I haven't had a chance to investigate the suggestions you made but I will. Thanks for the info. I let you know what happens.
 
  #4  
Old 01-07-03, 09:58 AM
danh7913
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voice is usually wired for RJ-11 and is not compatible with RJ-45 or network cables. If this is the case, you would need to run new wires to connect that room to your network.
 
  #5  
Old 01-07-03, 05:14 PM
S
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Yeah, I'm going to have to agree with Dan here. You will not be able to use your wiring for BOTH Voice and Data. You'll have to decide whether you want voice or you want Data. Cat5 is becoming very prevalent as phone wiring (for good reason), but the problem is that Data communications (networking) requires all 4 pairs of wires in Cat5 wiring, so you have nothing left to use for voice communications.

Good Luck!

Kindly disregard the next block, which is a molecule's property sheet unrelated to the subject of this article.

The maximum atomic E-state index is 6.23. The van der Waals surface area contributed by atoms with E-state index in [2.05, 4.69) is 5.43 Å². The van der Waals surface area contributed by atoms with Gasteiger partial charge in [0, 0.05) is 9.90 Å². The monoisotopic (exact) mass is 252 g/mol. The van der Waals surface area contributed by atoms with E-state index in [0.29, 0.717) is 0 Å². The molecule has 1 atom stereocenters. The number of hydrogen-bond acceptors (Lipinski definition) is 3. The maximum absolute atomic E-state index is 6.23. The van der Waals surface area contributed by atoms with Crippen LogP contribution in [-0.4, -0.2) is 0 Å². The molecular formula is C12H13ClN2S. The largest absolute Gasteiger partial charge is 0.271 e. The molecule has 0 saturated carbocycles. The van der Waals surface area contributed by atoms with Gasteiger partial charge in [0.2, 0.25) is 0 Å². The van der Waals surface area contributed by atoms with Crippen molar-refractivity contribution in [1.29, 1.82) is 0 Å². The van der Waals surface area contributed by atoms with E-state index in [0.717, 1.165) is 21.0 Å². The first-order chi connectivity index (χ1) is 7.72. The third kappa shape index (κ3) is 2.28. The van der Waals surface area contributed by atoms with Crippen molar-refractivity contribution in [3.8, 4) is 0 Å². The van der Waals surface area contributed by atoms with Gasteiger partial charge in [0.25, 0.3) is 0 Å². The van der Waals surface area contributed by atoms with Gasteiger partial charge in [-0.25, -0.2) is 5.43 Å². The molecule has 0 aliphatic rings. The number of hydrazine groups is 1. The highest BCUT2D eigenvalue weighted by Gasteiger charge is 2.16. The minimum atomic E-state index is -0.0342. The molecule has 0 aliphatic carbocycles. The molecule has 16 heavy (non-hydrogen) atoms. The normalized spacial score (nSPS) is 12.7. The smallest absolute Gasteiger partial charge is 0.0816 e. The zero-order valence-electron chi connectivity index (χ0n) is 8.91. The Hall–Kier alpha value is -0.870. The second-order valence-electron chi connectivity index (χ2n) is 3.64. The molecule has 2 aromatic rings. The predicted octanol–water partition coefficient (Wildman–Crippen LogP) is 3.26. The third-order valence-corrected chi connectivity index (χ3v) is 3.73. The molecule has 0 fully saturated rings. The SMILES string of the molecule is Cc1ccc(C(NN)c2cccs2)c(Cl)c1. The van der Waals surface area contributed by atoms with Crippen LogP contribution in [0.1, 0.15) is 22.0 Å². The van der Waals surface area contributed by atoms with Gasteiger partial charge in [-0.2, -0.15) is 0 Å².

#6  
Old 01-07-03, 06:14 PM
LewMac
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If you will read my post carefully, I said the wire could be used with either voice or data if it is configured correctly. I didn't imply that you could use them for both at the same time.

Actually, you technically could do this if you wanted to. Data communications uses only 2 of the 4 pairs in the cable, leaving either of the other two to use for voice. Although this is not recommended and does not conform to accepted wiring standards, it can be done.

I have been doing networking for a number of years, and the links that I posted will confirm the above information. I have completely rewired my own home with Cat 5 throughout, and have connections for both voice and data based on TIA 568 wiring schemes. Everything works great!

Here are a few more links if you need more info:

http://www.alatec.com/info/rj45.html

http://www.homepcnetwork.com/index.htm?wireintro.htm

http://www.home-automation.org/Wiring_and_Cabling/

http://www.cabletesting.com/CableTes...andards.htm#b1

http://www.flukenetworks.com/us/_Tra...g+Training.htm
 
  #7  
Old 01-07-03, 06:18 PM
S
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No one ever said you were wrong. We just wanted hithmojr to understand that he has a choice here, Voice or Data using Cat5.
 
  #8  
Old 01-07-03, 07:54 PM
Phonetek